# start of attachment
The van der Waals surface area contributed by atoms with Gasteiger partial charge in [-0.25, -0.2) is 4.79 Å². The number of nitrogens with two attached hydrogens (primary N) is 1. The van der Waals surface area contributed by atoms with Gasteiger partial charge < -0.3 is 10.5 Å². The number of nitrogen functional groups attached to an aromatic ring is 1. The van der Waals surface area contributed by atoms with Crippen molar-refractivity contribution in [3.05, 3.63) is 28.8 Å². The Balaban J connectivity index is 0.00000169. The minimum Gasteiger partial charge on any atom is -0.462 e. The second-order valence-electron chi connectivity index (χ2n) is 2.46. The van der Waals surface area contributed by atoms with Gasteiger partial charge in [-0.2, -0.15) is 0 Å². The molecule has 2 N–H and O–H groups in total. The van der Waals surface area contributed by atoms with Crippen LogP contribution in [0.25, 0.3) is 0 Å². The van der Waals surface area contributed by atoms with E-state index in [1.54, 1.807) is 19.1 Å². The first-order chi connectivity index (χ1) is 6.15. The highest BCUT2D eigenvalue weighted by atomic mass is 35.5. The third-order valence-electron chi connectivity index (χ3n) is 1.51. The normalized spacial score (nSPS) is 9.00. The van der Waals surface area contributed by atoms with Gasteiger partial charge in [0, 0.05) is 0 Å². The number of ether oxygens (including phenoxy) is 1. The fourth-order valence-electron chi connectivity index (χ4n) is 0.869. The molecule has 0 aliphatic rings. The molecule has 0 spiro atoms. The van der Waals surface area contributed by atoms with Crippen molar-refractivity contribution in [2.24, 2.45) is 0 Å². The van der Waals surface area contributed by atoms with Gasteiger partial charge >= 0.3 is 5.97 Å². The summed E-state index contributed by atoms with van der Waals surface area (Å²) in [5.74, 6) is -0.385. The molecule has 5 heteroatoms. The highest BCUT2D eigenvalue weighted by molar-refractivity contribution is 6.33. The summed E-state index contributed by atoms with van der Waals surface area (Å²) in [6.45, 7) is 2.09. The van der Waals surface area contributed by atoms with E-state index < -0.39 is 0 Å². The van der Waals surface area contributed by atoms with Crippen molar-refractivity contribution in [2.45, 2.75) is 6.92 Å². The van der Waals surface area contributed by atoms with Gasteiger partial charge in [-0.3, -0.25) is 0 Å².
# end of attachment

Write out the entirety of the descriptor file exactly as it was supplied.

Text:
The van der Waals surface area contributed by atoms with Gasteiger partial charge in [-0.25, -0.2) is 4.79 Å². The number of nitrogens with two attached hydrogens (primary N) is 1. The van der Waals surface area contributed by atoms with Gasteiger partial charge < -0.3 is 10.5 Å². The number of nitrogen functional groups attached to an aromatic ring is 1. The van der Waals surface area contributed by atoms with Crippen molar-refractivity contribution in [3.05, 3.63) is 28.8 Å². The Balaban J connectivity index is 0.00000169. The minimum Gasteiger partial charge on any atom is -0.462 e. The second-order valence-electron chi connectivity index (χ2n) is 2.46. The van der Waals surface area contributed by atoms with Gasteiger partial charge in [-0.2, -0.15) is 0 Å². The molecule has 2 N–H and O–H groups in total. The van der Waals surface area contributed by atoms with Crippen LogP contribution in [0.25, 0.3) is 0 Å². The van der Waals surface area contributed by atoms with E-state index in [1.54, 1.807) is 19.1 Å². The first-order chi connectivity index (χ1) is 6.15. The highest BCUT2D eigenvalue weighted by atomic mass is 35.5. The third-order valence-electron chi connectivity index (χ3n) is 1.51. The normalized spacial score (nSPS) is 9.00. The van der Waals surface area contributed by atoms with Gasteiger partial charge in [0, 0.05) is 0 Å². The number of ether oxygens (including phenoxy) is 1. The fourth-order valence-electron chi connectivity index (χ4n) is 0.869. The molecule has 0 aliphatic rings. The molecule has 0 spiro atoms. The van der Waals surface area contributed by atoms with Crippen molar-refractivity contribution in [2.24, 2.45) is 0 Å². The van der Waals surface area contributed by atoms with Gasteiger partial charge >= 0.3 is 5.97 Å². The summed E-state index contributed by atoms with van der Waals surface area (Å²) in [5.74, 6) is -0.385. The molecule has 5 heteroatoms. The highest BCUT2D eigenvalue weighted by molar-refractivity contribution is 6.33. The summed E-state index contributed by atoms with van der Waals surface area (Å²) in [6.45, 7) is 2.09. The van der Waals surface area contributed by atoms with E-state index < -0.39 is 0 Å². The van der Waals surface area contributed by atoms with Crippen molar-refractivity contribution in [2.45, 2.75) is 6.92 Å². The van der Waals surface area contributed by atoms with Gasteiger partial charge in [-0.3, -0.25) is 0 Å².